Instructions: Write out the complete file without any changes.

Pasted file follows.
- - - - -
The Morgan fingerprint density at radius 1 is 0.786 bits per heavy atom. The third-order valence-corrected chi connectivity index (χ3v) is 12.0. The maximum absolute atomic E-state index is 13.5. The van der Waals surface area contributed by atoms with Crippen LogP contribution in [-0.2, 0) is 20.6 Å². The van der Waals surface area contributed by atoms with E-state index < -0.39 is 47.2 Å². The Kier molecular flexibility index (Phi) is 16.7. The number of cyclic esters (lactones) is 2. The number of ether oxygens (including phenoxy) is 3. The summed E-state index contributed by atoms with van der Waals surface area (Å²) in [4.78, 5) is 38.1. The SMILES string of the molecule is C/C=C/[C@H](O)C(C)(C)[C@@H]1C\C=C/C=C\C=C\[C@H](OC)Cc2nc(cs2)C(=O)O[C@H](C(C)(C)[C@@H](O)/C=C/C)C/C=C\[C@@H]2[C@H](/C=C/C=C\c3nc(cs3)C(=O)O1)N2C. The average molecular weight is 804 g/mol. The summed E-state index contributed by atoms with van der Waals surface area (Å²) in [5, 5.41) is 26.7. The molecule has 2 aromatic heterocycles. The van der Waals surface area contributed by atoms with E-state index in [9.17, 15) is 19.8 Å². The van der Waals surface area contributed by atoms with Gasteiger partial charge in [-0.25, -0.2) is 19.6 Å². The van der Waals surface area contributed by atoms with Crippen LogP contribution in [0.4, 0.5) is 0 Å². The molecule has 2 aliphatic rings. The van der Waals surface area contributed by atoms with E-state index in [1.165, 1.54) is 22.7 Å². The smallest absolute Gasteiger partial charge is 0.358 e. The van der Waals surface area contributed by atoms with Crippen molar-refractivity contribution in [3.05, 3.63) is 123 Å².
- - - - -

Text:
The Morgan fingerprint density at radius 1 is 0.786 bits per heavy atom. The third-order valence-corrected chi connectivity index (χ3v) is 12.0. The maximum absolute atomic E-state index is 13.5. The van der Waals surface area contributed by atoms with Crippen LogP contribution in [-0.2, 0) is 20.6 Å². The van der Waals surface area contributed by atoms with E-state index < -0.39 is 47.2 Å². The Kier molecular flexibility index (Phi) is 16.7. The number of cyclic esters (lactones) is 2. The number of ether oxygens (including phenoxy) is 3. The summed E-state index contributed by atoms with van der Waals surface area (Å²) in [4.78, 5) is 38.1. The SMILES string of the molecule is C/C=C/[C@H](O)C(C)(C)[C@@H]1C\C=C/C=C\C=C\[C@H](OC)Cc2nc(cs2)C(=O)O[C@H](C(C)(C)[C@@H](O)/C=C/C)C/C=C\[C@@H]2[C@H](/C=C/C=C\c3nc(cs3)C(=O)O1)N2C. The average molecular weight is 804 g/mol. The summed E-state index contributed by atoms with van der Waals surface area (Å²) in [5, 5.41) is 26.7. The molecule has 2 aromatic heterocycles. The van der Waals surface area contributed by atoms with E-state index in [9.17, 15) is 19.8 Å². The van der Waals surface area contributed by atoms with Gasteiger partial charge in [-0.25, -0.2) is 19.6 Å². The van der Waals surface area contributed by atoms with Crippen LogP contribution in [0.4, 0.5) is 0 Å². The molecule has 2 aliphatic rings. The van der Waals surface area contributed by atoms with E-state index in [1.165, 1.54) is 22.7 Å². The smallest absolute Gasteiger partial charge is 0.358 e. The van der Waals surface area contributed by atoms with Crippen molar-refractivity contribution in [3.05, 3.63) is 123 Å².